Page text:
Here is a section from the chapter in “Flight From Egypt” where Nathan and Malik are in a tunnel leading to a secret entrance to Queen Hatshepsut’s Tomb:
“Somebody’s down there,” Nathan said.
“I don’t think so. There’s no sound and the light isn’t moving. Let’s keep going.”
As they walked closer, they saw lights in the ceiling. The passageway was higher and wider than any access tunnel they’d seen in other tombs. The walls were rough-cut stone and not the smooth, polished surface found in pyramids. From this, Malik concluded that it was dug quickly and yet was large enough to accommodate the removal of the tomb’s larger contents. They continued following the down-sloping floor which they assumed would take them to the burial chamber of Queen Hatshepsut.
They stopped under the first light and stared at the glowing object in the ceiling. They had never seen anything like it before. Shaped like an onion, the glass bulb about the size of a fist cast a dim orange-yellow light in all directions. Malik reached up then quickly pulled his hand back when it touched the hot glass.
“What is it?” Nathan asked.
“No idea,” Malik replied, blowing on his fingers to cool them off.
They craned their necks up to examine the thin flickering thread that glowed like gold inside the bulb. Nathan was fascinated by the silent, flame-less torch. “There are two strands of something attached along the ceiling that lead from this one to another of those things further down the tunnel.”
They walked faster and traced the two strands to a line of more bright globes evenly spaced in the tunnel ceiling. It didn’t take long for them to reach where the passageway met a small room that did not appear to be the main burial chamber. They found stacks of wooden boxes and large pieces of ornate, royal furniture—chests, beds, wash stands, chairs, tables.
Still intrigued by the ceiling lights, Nathan followed the twin strands to a squat, black storage chest or cabinet on the far side of the room that measured four feet on each side and three feet tall. Other strands emerged from the box and went in other directions. On closer inspection, he realized that the strands were tightly wrapped in papyrus and sealed with black tar.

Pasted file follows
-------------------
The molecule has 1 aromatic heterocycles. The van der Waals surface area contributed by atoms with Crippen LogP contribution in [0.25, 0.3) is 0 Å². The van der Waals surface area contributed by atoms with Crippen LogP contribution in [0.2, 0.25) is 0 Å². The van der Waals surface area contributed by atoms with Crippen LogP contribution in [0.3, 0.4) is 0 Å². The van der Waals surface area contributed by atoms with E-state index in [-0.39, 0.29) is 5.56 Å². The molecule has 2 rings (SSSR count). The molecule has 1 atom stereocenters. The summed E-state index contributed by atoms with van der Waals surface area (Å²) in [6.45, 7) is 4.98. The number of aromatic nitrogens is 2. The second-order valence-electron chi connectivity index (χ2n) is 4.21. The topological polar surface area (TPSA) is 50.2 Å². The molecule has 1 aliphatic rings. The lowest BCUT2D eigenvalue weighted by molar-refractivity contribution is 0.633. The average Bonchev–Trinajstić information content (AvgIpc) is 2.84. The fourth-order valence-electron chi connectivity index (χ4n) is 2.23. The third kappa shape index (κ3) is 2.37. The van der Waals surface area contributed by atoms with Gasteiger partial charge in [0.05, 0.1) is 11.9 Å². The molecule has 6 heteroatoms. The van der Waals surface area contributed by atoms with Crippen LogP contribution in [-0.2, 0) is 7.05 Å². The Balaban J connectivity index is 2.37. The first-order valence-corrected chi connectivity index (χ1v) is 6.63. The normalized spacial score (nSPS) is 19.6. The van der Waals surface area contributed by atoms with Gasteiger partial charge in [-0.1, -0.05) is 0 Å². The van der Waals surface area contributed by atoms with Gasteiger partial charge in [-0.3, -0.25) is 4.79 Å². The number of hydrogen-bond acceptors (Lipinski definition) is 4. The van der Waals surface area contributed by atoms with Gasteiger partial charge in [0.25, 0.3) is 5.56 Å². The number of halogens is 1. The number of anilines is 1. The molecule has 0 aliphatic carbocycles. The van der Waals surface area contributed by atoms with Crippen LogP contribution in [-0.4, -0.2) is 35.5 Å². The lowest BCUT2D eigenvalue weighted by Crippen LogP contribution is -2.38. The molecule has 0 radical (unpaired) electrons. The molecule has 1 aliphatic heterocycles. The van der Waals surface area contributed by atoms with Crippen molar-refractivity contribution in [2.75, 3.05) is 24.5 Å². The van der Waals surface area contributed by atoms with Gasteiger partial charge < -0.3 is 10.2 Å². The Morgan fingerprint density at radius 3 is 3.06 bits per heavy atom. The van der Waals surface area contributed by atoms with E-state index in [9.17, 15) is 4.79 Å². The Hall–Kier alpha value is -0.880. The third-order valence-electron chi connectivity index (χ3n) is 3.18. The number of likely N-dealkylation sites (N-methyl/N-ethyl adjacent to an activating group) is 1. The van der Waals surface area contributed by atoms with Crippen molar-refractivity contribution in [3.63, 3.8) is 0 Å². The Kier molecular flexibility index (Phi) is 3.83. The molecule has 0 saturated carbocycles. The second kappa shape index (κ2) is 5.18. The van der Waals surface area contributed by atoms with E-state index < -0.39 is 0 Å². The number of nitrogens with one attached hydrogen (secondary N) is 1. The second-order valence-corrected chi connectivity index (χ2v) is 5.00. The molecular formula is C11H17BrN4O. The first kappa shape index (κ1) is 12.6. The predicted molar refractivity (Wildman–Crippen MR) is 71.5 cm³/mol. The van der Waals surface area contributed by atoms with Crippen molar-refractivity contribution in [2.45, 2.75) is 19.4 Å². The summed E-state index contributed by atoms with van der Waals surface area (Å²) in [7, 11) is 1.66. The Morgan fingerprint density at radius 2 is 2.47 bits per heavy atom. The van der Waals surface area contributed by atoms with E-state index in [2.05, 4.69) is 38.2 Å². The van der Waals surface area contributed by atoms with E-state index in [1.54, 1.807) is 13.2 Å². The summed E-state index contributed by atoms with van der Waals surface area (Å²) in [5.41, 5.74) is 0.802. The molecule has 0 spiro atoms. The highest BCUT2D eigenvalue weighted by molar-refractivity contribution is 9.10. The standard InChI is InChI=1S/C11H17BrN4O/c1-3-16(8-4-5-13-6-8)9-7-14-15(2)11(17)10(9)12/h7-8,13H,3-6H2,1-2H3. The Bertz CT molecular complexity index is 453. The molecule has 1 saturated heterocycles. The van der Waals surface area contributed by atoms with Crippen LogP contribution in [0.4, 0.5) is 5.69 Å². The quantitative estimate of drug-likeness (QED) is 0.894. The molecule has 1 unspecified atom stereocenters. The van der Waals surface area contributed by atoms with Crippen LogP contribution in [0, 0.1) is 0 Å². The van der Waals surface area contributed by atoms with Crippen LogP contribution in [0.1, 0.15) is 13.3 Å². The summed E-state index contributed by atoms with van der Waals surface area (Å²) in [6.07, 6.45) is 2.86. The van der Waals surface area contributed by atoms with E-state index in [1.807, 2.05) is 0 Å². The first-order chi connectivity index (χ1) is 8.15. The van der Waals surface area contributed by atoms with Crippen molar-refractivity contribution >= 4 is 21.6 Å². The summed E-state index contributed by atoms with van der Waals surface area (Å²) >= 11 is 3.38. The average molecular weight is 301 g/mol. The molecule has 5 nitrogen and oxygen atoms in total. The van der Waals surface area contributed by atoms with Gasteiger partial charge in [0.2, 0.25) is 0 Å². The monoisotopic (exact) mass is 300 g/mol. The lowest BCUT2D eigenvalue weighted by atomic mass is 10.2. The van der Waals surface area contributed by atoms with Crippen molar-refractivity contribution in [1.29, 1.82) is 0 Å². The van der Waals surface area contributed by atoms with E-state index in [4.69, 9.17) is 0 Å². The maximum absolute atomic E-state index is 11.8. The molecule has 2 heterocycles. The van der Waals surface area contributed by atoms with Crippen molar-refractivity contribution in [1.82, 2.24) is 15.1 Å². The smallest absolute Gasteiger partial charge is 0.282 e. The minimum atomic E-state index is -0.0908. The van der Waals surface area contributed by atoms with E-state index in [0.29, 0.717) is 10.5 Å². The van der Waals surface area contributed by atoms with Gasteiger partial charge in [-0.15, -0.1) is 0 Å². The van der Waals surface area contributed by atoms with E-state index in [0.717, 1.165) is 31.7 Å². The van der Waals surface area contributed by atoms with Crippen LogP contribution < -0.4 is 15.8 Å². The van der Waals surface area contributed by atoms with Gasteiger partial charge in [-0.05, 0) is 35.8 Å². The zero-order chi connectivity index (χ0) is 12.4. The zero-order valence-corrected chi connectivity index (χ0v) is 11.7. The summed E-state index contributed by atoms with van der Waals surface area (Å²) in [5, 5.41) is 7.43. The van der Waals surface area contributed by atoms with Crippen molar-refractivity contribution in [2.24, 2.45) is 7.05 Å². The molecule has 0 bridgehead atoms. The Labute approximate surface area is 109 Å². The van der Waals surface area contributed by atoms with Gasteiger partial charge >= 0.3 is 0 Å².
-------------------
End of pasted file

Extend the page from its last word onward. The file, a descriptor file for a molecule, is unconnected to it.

“What’s that smell,” Malik asked when they stood before the large, squat object. He felt its sides and realized that they were warm, but not too hot to touch like the glass bulbs.
“Pungent. Like some sort of chemical. Maybe like the acid used for tanning hides,” Nathan speculated. “Whatever it is, it’s making those globes give off light and heat. Wouldn’t surprise me if Imhotep had something to do with this.”
“Do you think he’s a tomb robber too?”
“I doubt it. That would be unlike him, but the crooks behind this wouldn’t hesitate to use any invention of his.”
“Well, forget that for now. We need to find the main burial chamber and then get out of here.” Malik led the way down another lit corridor. When they emerged into a large, brightly-decorated room it was clear that this was the final resting place of Queen Hatshepsut. Her enormous gold sarcophagus filled the far end of the chamber and its smooth, ornate surface gleamed under the overhead lights. Much of the large vault, whose colorfully decorated ceiling was reinforced by two fluted, decorative columns, was otherwise empty except for pieces of a broken chariot, a ceremonial reed boat that wouldn’t fit through the tunnel, baskets of decayed fruit and grain, and open boxes in the center of the room waiting to be sealed.
The Christian Author Meet & Greet last Saturday was a great opportunity to meet fellow Christian authors and talk about their books. A few of the authors are successful in terms of sales and public recognition. This was an encouragement to me – not because I ever look for or expect wide acceptance – but because it means that good Christian authors are recognized and will be motivated to write excellent fiction and non-fiction!
From my latest book, Flight From Egypt: Adventures Along the Nile.
What is that thing? The flying contraption is the Eye of Horus hot air balloon invented by Imhotep, a descendant of the mysterious, Tiras, who we last saw in the One World Tower adventure before he and his family migrated from Babylon after the fall of the tower to what would later become Egypt.